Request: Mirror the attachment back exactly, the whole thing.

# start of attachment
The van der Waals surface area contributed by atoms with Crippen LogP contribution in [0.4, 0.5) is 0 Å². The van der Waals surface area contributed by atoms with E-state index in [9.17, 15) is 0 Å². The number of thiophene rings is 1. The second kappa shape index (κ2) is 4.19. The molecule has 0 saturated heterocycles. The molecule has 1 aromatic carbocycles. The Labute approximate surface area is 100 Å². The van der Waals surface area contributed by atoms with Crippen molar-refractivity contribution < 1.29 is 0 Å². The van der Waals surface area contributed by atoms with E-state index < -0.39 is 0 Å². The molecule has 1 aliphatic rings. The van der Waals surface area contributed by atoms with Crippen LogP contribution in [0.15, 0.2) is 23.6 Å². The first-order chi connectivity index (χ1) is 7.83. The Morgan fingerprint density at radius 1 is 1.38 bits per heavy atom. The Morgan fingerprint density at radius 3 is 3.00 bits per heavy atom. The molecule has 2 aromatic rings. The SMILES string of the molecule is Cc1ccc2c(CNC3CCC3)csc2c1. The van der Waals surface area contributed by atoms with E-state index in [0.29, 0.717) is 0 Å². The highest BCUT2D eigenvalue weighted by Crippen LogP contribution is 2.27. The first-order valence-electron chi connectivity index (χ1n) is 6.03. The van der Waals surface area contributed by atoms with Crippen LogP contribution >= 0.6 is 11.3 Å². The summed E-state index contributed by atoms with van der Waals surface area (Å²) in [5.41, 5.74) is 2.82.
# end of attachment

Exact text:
The van der Waals surface area contributed by atoms with Crippen LogP contribution in [0.4, 0.5) is 0 Å². The van der Waals surface area contributed by atoms with E-state index in [9.17, 15) is 0 Å². The number of thiophene rings is 1. The second kappa shape index (κ2) is 4.19. The molecule has 0 saturated heterocycles. The molecule has 1 aromatic carbocycles. The Labute approximate surface area is 100 Å². The van der Waals surface area contributed by atoms with Crippen molar-refractivity contribution < 1.29 is 0 Å². The van der Waals surface area contributed by atoms with E-state index < -0.39 is 0 Å². The molecule has 1 aliphatic rings. The van der Waals surface area contributed by atoms with Crippen LogP contribution in [0.15, 0.2) is 23.6 Å². The first-order chi connectivity index (χ1) is 7.83. The Morgan fingerprint density at radius 1 is 1.38 bits per heavy atom. The Morgan fingerprint density at radius 3 is 3.00 bits per heavy atom. The molecule has 2 aromatic rings. The SMILES string of the molecule is Cc1ccc2c(CNC3CCC3)csc2c1. The van der Waals surface area contributed by atoms with E-state index in [0.29, 0.717) is 0 Å². The highest BCUT2D eigenvalue weighted by Crippen LogP contribution is 2.27. The first-order valence-electron chi connectivity index (χ1n) is 6.03. The van der Waals surface area contributed by atoms with Crippen LogP contribution >= 0.6 is 11.3 Å². The summed E-state index contributed by atoms with van der Waals surface area (Å²) in [5.41, 5.74) is 2.82.